Stein pads his own image, and probably quite rightly, for having brought in the Mighty Ducks and Panthers while President. Yeah, I know, what do Anaheim and Florida have to do with hockey anyhow, but who cares? They bring in tons of new fans, expand the sports popularity exponentially, and they are in no danger of having to move cities or change owners due to lack of funds. Eisner and Disney may be reluctant to sign a generous deal with Paul Kariya, but they will not fold up in Chapter 11 either way; the Panthers have the equally powerful backing of Huizenga and the Blockbuster chain. Maybe Huizenga can sell video tapes of the Panthers games so people don't have to endure them first-hand. But these two teams, finance-wise, are a blessing on a league plagued by bankruptcy and team-moving madness (witness the Islanders, Oilers, Lightning, fill-in-the-blank).

Perhaps the most intriguing part of the book involves the San Jose expansion. Having witness the fall of the Oakland Seals, some were reluctant to return to the Bay, but Howard Baldwin wanted an expansion team there. The Gund brothers were not to be denied outright, however, and demanded to move their struggling North Stars there. Eventually, a compromise was reached which effectively split the North Stars' players in half. The Gunds took half the personnel to the new San Jose team, and Howard Baldwin picked up the other half for his newly purchased Stars, which he soon sold in favor of the Penguins franchise. Of course, the Stars did not last long before they were shipped South.

Stein tries to paint a positive portrait of Alan Eagleson, former player rep, and mastermind behind the NHLPA. Now, don't get me wrong, the NHLPA is a good thing, but Eagleson is a criminal, and considered so by both Canada and the US. His replacement, Goodenow, is thoroughly slammed by Stein, accused of breaking up a working system of consociationalism involving the players, as represented by Eagleson, and the owners, which supposedly negotiated in a favorable way to both parties. Let's face it, for most of the NHL's existence, the players were treated like a dung heap, and the owners are now paying for it big-time. However, Stein points out that the owners got off lucky recently due to Goodenow's inexperience. Had he known during the 94-95 lockout to inform his players to serve default notices on their player contracts (with individual clubs rather than the league), the Collective Bargaining Agreement would have favored the players a hell of a lot more than it already does. Such a move would probably have prevented a lockout altogether. Of course, the NHL would probably be in even worse shape because of it...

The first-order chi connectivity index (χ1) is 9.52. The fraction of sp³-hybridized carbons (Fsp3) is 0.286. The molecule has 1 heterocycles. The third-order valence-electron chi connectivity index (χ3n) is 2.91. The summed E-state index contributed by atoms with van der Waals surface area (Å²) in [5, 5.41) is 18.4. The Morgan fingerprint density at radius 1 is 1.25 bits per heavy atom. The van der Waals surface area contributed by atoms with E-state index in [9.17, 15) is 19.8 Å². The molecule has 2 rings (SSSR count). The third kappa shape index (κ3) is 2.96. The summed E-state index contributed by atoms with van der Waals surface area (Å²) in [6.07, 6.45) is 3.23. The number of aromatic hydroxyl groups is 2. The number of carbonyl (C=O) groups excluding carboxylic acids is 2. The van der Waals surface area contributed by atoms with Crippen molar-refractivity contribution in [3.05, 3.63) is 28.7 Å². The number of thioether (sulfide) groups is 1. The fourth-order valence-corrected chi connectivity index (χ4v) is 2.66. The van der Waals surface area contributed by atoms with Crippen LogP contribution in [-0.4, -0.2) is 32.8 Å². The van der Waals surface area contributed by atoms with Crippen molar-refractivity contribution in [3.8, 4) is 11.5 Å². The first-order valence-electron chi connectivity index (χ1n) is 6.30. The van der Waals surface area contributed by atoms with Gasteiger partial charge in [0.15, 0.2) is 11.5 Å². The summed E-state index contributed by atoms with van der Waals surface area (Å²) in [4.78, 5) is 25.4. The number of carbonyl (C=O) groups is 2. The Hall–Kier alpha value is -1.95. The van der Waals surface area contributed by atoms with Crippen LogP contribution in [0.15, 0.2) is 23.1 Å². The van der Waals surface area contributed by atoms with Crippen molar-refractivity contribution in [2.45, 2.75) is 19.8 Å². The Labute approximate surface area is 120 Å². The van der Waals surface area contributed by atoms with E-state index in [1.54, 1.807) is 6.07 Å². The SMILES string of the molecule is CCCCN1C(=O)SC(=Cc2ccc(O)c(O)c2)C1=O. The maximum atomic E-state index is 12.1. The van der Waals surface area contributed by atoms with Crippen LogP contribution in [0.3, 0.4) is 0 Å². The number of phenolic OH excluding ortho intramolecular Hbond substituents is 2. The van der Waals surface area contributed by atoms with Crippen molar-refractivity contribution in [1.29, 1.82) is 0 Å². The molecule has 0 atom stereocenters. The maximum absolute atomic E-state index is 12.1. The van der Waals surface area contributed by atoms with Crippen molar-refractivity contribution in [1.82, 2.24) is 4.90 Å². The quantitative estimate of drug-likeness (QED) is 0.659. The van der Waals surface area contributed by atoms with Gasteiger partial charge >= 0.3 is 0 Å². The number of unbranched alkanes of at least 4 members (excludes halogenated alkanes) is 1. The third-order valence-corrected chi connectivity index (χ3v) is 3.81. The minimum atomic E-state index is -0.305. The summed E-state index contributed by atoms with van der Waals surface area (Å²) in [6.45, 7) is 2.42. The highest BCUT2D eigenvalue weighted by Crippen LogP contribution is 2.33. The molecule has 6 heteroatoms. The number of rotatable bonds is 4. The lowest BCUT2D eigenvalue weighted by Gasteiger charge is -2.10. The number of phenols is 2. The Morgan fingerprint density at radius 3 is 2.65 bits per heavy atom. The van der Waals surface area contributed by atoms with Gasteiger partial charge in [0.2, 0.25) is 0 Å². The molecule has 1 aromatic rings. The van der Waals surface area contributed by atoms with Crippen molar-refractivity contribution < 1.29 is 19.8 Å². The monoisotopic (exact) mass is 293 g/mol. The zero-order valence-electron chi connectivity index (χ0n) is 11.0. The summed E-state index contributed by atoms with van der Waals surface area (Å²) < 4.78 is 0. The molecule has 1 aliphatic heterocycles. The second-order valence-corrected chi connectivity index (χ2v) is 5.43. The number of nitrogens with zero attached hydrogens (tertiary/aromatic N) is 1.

Stein's whole spiel on the Hall of Fame scandals is not very convincing. He tries to paint himself as the honest and good guy, and while his damning of the Canadian hockey press is certainly well-warranted, I just cannot believe he is as selfless as he would have us think.

Anyhow, the book is expensive, but if you have a few extra dollars burning a hole in your pocket, go buy an ice cream. And if they are out of mint chocolate chip, head to the book store and ask for change of a nickel. While they try to figure you out, pick up Stein's book and run. I love a good five-finger discount.